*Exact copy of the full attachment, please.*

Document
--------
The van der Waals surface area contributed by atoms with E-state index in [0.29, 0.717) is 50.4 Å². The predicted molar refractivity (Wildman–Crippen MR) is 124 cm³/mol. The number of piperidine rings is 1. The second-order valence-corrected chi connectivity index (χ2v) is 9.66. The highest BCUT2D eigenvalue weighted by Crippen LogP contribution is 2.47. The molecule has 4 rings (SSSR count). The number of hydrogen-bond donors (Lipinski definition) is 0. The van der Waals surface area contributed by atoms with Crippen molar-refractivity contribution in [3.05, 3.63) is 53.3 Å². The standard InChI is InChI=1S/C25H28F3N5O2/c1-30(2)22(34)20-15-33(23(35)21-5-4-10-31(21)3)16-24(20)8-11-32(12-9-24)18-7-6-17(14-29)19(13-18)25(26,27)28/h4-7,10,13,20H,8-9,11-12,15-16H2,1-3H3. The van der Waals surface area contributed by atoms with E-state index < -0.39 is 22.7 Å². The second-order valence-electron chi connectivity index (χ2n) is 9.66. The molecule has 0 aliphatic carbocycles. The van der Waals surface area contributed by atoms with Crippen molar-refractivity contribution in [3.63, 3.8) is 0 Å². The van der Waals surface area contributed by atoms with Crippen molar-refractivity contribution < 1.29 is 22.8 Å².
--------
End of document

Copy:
The van der Waals surface area contributed by atoms with E-state index in [0.29, 0.717) is 50.4 Å². The predicted molar refractivity (Wildman–Crippen MR) is 124 cm³/mol. The number of piperidine rings is 1. The second-order valence-corrected chi connectivity index (χ2v) is 9.66. The highest BCUT2D eigenvalue weighted by Crippen LogP contribution is 2.47. The molecule has 4 rings (SSSR count). The number of hydrogen-bond donors (Lipinski definition) is 0. The van der Waals surface area contributed by atoms with Crippen molar-refractivity contribution in [3.05, 3.63) is 53.3 Å². The standard InChI is InChI=1S/C25H28F3N5O2/c1-30(2)22(34)20-15-33(23(35)21-5-4-10-31(21)3)16-24(20)8-11-32(12-9-24)18-7-6-17(14-29)19(13-18)25(26,27)28/h4-7,10,13,20H,8-9,11-12,15-16H2,1-3H3. The van der Waals surface area contributed by atoms with E-state index < -0.39 is 22.7 Å². The second-order valence-electron chi connectivity index (χ2n) is 9.66. The molecule has 0 aliphatic carbocycles. The van der Waals surface area contributed by atoms with Crippen molar-refractivity contribution in [3.63, 3.8) is 0 Å². The van der Waals surface area contributed by atoms with Crippen molar-refractivity contribution < 1.29 is 22.8 Å².